The same genocide, made (in)famous by Adolf Hitler, whose most ordinary meaning, as stated by R.J Rummel is ‘The murder by a government of people due to their national, ethnic, racial, or religious group membership.’
Given the magnanimity of sheer violence, threats, biased domination and absolutely atrocious exploits by the hands of the big and mighty law enforcers of our nation in the last few days, do I really need to emphasize on the word murder?
Somehow, I believe I still do.
After more than 1000 arrests, approximately 300 injuries (a majority of the number without any evidence of provocation), and 6 (known) deaths, including two boys under the age of 18, God knows I do.
After innumerable harmless students, only operating on their fundamental rights to raise their voices against what we unanimously know is wrong, have been lifted off the ground, or just mercilessly dragged across the streets, relentlessly lathi charged upon, and ultimately been locked up, for standing up for their brothers and sisters, in the world’s largest Democracy, I do. And after ultimately realizing, that the very crux of the nation I have called home all my life is in a state of anarchy, I do.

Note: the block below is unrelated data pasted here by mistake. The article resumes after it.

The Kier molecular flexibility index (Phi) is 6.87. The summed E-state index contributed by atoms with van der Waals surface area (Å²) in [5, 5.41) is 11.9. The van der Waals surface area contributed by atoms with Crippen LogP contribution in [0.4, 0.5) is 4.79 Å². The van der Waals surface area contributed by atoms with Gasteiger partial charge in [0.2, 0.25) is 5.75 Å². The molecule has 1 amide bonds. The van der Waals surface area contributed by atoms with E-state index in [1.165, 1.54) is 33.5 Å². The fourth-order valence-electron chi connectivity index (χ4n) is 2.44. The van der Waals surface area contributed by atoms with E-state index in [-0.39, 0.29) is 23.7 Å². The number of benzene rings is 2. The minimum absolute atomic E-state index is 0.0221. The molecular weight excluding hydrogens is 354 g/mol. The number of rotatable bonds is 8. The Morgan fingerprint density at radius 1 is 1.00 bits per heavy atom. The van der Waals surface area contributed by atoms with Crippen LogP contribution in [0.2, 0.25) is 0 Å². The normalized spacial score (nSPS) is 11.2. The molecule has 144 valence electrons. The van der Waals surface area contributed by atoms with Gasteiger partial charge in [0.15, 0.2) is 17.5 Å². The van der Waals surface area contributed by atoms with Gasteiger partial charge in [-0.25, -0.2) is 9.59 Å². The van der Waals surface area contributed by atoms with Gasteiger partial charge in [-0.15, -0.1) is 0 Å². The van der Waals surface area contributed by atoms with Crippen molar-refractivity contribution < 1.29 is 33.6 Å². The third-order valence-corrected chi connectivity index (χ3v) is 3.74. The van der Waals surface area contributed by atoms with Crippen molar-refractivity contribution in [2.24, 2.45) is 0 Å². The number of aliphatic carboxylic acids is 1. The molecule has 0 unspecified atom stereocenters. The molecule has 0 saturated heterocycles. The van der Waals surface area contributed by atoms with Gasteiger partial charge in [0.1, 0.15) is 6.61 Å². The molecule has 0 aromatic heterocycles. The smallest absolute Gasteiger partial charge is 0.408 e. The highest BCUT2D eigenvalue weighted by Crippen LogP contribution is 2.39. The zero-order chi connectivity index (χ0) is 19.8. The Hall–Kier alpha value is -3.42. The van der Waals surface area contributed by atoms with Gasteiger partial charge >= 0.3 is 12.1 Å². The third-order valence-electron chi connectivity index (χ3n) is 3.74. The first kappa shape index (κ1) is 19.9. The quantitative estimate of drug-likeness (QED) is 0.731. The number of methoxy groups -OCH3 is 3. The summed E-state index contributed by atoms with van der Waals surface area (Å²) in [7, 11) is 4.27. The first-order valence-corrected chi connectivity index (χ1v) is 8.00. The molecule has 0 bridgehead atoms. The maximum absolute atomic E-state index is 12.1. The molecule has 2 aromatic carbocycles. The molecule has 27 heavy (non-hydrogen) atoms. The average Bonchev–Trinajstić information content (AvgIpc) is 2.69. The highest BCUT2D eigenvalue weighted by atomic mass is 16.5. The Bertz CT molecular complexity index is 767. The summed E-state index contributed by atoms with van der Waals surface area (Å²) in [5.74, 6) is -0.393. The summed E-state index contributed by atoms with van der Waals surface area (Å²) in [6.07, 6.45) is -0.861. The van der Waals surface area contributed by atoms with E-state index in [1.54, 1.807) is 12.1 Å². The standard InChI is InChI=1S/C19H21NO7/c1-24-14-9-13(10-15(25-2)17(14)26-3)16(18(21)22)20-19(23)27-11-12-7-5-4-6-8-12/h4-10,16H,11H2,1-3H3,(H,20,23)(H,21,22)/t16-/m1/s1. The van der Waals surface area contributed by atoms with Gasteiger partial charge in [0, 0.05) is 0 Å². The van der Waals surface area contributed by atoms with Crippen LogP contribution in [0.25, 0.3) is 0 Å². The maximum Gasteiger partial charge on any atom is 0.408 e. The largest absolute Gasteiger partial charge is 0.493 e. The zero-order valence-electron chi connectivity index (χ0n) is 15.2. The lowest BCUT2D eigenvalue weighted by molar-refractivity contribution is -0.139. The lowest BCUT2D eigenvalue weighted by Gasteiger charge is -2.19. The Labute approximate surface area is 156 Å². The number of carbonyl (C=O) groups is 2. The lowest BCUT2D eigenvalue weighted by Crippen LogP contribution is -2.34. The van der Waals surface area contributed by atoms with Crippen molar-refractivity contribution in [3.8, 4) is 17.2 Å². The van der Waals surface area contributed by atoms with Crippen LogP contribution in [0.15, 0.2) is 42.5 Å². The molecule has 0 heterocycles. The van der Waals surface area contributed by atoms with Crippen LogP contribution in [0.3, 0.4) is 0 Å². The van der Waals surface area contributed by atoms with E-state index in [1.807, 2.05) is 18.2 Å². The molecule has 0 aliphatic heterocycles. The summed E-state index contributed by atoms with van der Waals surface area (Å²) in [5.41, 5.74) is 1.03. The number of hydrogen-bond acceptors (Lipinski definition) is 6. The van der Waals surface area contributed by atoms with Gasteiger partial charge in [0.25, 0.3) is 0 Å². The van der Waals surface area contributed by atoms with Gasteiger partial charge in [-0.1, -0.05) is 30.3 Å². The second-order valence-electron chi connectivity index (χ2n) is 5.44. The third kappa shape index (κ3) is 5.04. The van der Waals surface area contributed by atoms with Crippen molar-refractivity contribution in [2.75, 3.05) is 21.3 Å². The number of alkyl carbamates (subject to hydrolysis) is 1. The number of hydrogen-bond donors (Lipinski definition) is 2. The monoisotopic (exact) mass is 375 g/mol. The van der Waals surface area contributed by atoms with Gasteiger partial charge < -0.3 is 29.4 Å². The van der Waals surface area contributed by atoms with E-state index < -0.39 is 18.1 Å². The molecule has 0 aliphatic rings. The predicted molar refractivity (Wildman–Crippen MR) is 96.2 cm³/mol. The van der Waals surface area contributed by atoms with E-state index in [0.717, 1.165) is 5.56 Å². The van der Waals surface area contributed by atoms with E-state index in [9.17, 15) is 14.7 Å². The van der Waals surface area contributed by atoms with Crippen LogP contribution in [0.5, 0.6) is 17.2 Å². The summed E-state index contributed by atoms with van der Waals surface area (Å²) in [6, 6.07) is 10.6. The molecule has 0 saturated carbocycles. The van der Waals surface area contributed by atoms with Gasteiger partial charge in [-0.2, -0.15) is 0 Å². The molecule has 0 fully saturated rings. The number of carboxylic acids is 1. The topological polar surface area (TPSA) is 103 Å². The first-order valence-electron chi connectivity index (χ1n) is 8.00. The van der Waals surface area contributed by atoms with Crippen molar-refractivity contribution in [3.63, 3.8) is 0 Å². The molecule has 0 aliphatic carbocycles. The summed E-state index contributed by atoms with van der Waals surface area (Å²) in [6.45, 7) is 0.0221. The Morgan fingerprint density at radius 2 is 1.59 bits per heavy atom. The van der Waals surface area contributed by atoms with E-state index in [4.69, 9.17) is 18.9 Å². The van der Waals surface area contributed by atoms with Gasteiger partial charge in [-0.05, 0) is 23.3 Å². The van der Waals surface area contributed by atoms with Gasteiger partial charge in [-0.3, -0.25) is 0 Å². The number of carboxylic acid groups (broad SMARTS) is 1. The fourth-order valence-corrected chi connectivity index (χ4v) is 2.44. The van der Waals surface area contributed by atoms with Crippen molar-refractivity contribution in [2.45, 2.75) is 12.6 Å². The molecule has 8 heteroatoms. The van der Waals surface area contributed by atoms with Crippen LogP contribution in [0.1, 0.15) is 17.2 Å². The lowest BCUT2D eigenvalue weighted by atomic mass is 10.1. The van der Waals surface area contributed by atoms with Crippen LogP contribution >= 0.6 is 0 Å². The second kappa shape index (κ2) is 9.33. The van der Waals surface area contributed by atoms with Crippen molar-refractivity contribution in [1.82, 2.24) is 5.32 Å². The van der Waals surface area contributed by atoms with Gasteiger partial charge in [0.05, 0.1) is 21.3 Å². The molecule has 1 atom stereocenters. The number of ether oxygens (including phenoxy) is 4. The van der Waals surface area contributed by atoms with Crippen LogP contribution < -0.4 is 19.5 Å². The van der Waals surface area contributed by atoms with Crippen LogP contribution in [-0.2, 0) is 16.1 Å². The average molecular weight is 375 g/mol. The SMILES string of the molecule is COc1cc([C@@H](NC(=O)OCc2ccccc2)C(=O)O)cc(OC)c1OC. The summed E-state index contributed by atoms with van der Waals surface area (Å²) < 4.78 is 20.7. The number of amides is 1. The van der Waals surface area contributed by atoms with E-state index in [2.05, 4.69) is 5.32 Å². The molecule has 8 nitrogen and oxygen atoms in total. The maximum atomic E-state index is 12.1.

It’s now that I understand what John F Kennedy meant when he said – “Those who make peaceful revolution impossible will make violent revolution inevitable.” And it’s now that I understand the lyrics of Michael Jackson’s ‘They Don’t Really Care About Us’ , that went as –
“Skin head, dead head Everybody gone bad Situation, segregation Everybody allegation In the suite, on the news Everybody dog food Kick me, kick me Don’t you wrong or right me All I want to say is that They don’t really care about us”